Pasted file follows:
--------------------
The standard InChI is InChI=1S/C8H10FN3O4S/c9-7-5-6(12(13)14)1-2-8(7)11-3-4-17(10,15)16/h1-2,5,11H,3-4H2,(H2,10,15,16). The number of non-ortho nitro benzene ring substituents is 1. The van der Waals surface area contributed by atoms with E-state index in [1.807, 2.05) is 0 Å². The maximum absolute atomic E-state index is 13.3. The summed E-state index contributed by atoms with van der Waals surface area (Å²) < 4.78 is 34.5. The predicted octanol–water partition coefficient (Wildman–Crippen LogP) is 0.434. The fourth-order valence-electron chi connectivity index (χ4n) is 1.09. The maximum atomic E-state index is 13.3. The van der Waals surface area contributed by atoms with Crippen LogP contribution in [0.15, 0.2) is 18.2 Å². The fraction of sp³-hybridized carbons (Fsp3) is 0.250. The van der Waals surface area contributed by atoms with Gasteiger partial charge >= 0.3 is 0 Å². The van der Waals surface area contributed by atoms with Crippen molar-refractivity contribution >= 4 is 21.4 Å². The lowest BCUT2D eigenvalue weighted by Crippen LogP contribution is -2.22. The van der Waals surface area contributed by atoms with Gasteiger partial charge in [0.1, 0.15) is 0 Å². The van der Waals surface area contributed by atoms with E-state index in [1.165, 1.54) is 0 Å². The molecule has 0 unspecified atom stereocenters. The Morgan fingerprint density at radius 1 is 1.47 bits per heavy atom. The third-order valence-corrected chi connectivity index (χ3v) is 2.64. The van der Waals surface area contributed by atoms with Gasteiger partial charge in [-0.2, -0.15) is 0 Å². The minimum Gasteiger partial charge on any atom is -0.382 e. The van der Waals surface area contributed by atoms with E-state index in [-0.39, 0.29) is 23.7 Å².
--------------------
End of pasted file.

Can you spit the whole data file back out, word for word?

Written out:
The standard InChI is InChI=1S/C8H10FN3O4S/c9-7-5-6(12(13)14)1-2-8(7)11-3-4-17(10,15)16/h1-2,5,11H,3-4H2,(H2,10,15,16). The number of non-ortho nitro benzene ring substituents is 1. The van der Waals surface area contributed by atoms with E-state index in [1.807, 2.05) is 0 Å². The maximum absolute atomic E-state index is 13.3. The summed E-state index contributed by atoms with van der Waals surface area (Å²) < 4.78 is 34.5. The predicted octanol–water partition coefficient (Wildman–Crippen LogP) is 0.434. The fourth-order valence-electron chi connectivity index (χ4n) is 1.09. The maximum atomic E-state index is 13.3. The van der Waals surface area contributed by atoms with Crippen LogP contribution in [0.15, 0.2) is 18.2 Å². The fraction of sp³-hybridized carbons (Fsp3) is 0.250. The van der Waals surface area contributed by atoms with Gasteiger partial charge >= 0.3 is 0 Å². The van der Waals surface area contributed by atoms with Crippen molar-refractivity contribution >= 4 is 21.4 Å². The lowest BCUT2D eigenvalue weighted by Crippen LogP contribution is -2.22. The van der Waals surface area contributed by atoms with Gasteiger partial charge in [0.1, 0.15) is 0 Å². The van der Waals surface area contributed by atoms with E-state index in [1.165, 1.54) is 0 Å². The molecule has 0 unspecified atom stereocenters. The Morgan fingerprint density at radius 1 is 1.47 bits per heavy atom. The third-order valence-corrected chi connectivity index (χ3v) is 2.64. The van der Waals surface area contributed by atoms with Gasteiger partial charge in [-0.2, -0.15) is 0 Å². The minimum Gasteiger partial charge on any atom is -0.382 e. The van der Waals surface area contributed by atoms with E-state index in [-0.39, 0.29) is 23.7 Å².